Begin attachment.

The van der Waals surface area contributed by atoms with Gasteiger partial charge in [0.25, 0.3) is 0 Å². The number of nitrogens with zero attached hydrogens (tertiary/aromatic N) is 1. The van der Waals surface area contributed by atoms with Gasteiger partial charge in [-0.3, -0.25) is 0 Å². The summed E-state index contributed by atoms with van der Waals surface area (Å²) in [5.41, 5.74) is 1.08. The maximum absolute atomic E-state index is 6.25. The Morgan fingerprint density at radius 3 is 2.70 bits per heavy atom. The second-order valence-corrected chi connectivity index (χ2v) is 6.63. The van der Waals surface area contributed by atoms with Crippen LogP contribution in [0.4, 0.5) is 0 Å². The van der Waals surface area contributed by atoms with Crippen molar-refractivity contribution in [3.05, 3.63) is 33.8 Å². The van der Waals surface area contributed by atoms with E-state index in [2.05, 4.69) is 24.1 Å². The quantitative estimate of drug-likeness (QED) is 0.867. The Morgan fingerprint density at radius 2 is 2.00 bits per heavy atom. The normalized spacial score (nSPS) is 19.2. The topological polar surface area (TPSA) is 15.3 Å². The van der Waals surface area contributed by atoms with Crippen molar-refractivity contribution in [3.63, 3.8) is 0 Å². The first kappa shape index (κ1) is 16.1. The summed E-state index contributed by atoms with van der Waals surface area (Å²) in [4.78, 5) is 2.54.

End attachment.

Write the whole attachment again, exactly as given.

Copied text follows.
The van der Waals surface area contributed by atoms with Gasteiger partial charge in [0.25, 0.3) is 0 Å². The number of nitrogens with zero attached hydrogens (tertiary/aromatic N) is 1. The van der Waals surface area contributed by atoms with Gasteiger partial charge in [-0.3, -0.25) is 0 Å². The summed E-state index contributed by atoms with van der Waals surface area (Å²) in [5.41, 5.74) is 1.08. The maximum absolute atomic E-state index is 6.25. The Morgan fingerprint density at radius 3 is 2.70 bits per heavy atom. The second-order valence-corrected chi connectivity index (χ2v) is 6.63. The van der Waals surface area contributed by atoms with Crippen LogP contribution in [0.4, 0.5) is 0 Å². The van der Waals surface area contributed by atoms with Crippen molar-refractivity contribution in [3.05, 3.63) is 33.8 Å². The van der Waals surface area contributed by atoms with E-state index in [2.05, 4.69) is 24.1 Å². The quantitative estimate of drug-likeness (QED) is 0.867. The Morgan fingerprint density at radius 2 is 2.00 bits per heavy atom. The normalized spacial score (nSPS) is 19.2. The topological polar surface area (TPSA) is 15.3 Å². The van der Waals surface area contributed by atoms with Crippen molar-refractivity contribution in [3.63, 3.8) is 0 Å². The first kappa shape index (κ1) is 16.1. The summed E-state index contributed by atoms with van der Waals surface area (Å²) in [4.78, 5) is 2.54.